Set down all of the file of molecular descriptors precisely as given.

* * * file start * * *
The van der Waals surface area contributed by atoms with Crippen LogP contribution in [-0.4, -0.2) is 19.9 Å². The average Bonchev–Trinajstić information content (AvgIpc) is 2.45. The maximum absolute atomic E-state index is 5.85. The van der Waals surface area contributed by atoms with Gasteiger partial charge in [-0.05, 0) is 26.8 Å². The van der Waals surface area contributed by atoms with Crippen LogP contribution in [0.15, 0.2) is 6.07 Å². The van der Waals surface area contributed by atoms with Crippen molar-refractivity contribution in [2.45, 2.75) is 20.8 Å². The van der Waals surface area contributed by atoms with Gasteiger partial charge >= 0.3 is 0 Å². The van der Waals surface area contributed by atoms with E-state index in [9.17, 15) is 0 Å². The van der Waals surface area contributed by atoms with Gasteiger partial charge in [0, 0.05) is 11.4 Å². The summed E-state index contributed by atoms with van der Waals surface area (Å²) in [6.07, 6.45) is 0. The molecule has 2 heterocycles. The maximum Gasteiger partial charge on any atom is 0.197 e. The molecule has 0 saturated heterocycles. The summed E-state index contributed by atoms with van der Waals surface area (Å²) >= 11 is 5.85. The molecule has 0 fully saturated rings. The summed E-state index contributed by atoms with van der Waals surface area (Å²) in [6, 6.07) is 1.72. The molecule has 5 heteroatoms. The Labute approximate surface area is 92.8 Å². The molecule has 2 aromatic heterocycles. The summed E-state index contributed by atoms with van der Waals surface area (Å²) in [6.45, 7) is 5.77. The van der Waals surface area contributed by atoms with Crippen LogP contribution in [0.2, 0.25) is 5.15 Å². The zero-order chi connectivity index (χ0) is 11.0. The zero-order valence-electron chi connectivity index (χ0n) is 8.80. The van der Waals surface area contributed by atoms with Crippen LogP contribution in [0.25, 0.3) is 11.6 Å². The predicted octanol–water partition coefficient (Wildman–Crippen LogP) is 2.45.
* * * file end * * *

The van der Waals surface area contributed by atoms with Crippen LogP contribution in [-0.4, -0.2) is 19.9 Å². The average Bonchev–Trinajstić information content (AvgIpc) is 2.45. The maximum absolute atomic E-state index is 5.85. The van der Waals surface area contributed by atoms with Gasteiger partial charge in [-0.05, 0) is 26.8 Å². The van der Waals surface area contributed by atoms with Crippen LogP contribution in [0.15, 0.2) is 6.07 Å². The van der Waals surface area contributed by atoms with Crippen molar-refractivity contribution in [2.45, 2.75) is 20.8 Å². The van der Waals surface area contributed by atoms with Gasteiger partial charge >= 0.3 is 0 Å². The van der Waals surface area contributed by atoms with E-state index in [9.17, 15) is 0 Å². The van der Waals surface area contributed by atoms with Gasteiger partial charge in [0, 0.05) is 11.4 Å². The summed E-state index contributed by atoms with van der Waals surface area (Å²) in [6.07, 6.45) is 0. The molecule has 2 heterocycles. The maximum Gasteiger partial charge on any atom is 0.197 e. The molecule has 0 saturated heterocycles. The summed E-state index contributed by atoms with van der Waals surface area (Å²) >= 11 is 5.85. The molecule has 0 fully saturated rings. The summed E-state index contributed by atoms with van der Waals surface area (Å²) in [6, 6.07) is 1.72. The molecule has 5 heteroatoms. The Labute approximate surface area is 92.8 Å². The molecule has 2 aromatic heterocycles. The summed E-state index contributed by atoms with van der Waals surface area (Å²) in [6.45, 7) is 5.77. The van der Waals surface area contributed by atoms with Crippen LogP contribution in [0.2, 0.25) is 5.15 Å². The zero-order chi connectivity index (χ0) is 11.0. The zero-order valence-electron chi connectivity index (χ0n) is 8.80. The van der Waals surface area contributed by atoms with Crippen LogP contribution in [0.25, 0.3) is 11.6 Å². The predicted octanol–water partition coefficient (Wildman–Crippen LogP) is 2.45.